and social history, and at least three asserted his innocence. These articles were, for the most part, objective accounts of early investigatory findings focused on the week succeeding the crime's occurrence. There has not been a continuous flow of coverage except for that centered around the initial occurrence and that precedent to these applications. Nothing contained in the articles is tainted with the stain of patent inadmissibility, and what was contained in the articles will more than likely partake of evidence at the trial. Unlike Sheppard v. Maxwell, 384 U.S. 333, 86 S. Ct. 1507, 16 L. Ed. 2d 600 (1966), the articles were not vicious nor impelling of a carnival atmosphere. While the photograph of the x-ray of Tyrone Urquhart with a nail in his head is potentially inflammatory, no indication of that impact has been surveyed and presented to the court. It also was published approximately 17 months ago.
The impact of the newspaper coverage is appropriate to the consideration of the composite of television news tapes. They occurred 17 months ago, were reportorial of the investigation, fleetingly displayed an x-ray of Tyrone with nails in his head, and broadcasted Prosecutor Stamler characterizing this case as "the ultimate child abuse" and stating that he would seek the death penalty. No estimate of the size of the viewing public was submitted, but it is fair to infer that major network news reached most New Jersey households with television sets.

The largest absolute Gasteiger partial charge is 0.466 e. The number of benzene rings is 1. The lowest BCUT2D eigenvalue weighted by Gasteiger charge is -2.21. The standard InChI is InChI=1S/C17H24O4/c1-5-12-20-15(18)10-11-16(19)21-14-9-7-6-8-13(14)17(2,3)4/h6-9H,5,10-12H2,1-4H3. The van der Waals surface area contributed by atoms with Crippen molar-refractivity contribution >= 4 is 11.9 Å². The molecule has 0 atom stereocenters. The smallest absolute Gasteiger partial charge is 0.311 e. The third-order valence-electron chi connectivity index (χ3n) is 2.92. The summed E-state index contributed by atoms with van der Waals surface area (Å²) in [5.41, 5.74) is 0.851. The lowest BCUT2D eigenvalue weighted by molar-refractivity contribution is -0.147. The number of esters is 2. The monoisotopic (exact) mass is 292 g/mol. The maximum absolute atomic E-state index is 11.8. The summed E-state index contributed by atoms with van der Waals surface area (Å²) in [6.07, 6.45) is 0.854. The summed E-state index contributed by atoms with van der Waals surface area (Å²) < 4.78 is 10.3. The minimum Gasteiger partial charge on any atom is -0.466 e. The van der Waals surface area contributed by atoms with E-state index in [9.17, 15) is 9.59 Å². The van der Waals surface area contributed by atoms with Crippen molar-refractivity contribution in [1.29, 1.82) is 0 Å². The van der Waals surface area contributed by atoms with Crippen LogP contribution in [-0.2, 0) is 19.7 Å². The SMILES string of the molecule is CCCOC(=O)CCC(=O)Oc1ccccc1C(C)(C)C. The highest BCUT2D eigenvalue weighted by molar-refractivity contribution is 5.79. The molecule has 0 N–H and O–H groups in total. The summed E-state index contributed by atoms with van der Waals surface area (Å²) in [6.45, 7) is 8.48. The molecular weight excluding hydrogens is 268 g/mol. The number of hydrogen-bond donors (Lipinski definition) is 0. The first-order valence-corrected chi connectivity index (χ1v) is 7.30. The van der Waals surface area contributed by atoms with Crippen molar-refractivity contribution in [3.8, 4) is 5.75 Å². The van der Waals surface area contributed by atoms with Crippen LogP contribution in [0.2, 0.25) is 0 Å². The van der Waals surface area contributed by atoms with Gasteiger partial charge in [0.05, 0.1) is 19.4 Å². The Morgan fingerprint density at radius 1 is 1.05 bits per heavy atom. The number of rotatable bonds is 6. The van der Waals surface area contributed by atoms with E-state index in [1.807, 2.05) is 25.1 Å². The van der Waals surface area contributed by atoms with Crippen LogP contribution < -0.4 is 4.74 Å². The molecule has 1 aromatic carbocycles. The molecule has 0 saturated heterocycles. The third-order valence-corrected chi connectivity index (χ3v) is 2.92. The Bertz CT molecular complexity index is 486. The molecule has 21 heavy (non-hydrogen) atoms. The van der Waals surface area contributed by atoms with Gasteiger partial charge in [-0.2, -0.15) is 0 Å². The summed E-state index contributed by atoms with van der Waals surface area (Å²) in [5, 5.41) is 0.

The Newark Star Ledger has a daily Union County distribution of 80,760 and a daily statewide distribution of 448,668. Sunday distribution is approximately 50% higher. The Courier News has a daily distribution of 58,350 with 11,921 copies distributed in Union County. The Daily Journal is substantially a Union County newspaper with an in-county circulation of approximately 35,000 out of 36,000 copies. The 1980 census indicates that the population of Union County is 504,094; that 355,548 of its residents are between the ages of 18 and 74; and that there are 177,973 households. It is submitted that 45% of these households would read the Star-Ledger, 5.7% the Courier News and 19-20% the Daily Journal.
From these materials reviewed the court is able to discern that media coverage was not continuous and was remote in its inflammatory aspects. It lacks the potential to destroy the calmness and objectivity required of jurors. Any passions that it may have aroused have had an ample opportunity to dissipate. Lastly, adverse pretrial publicity may be ferreted out by an unabbreviated and searching voir dire examination immediately preceding the trial. For these reasons, closure based on pretrial ...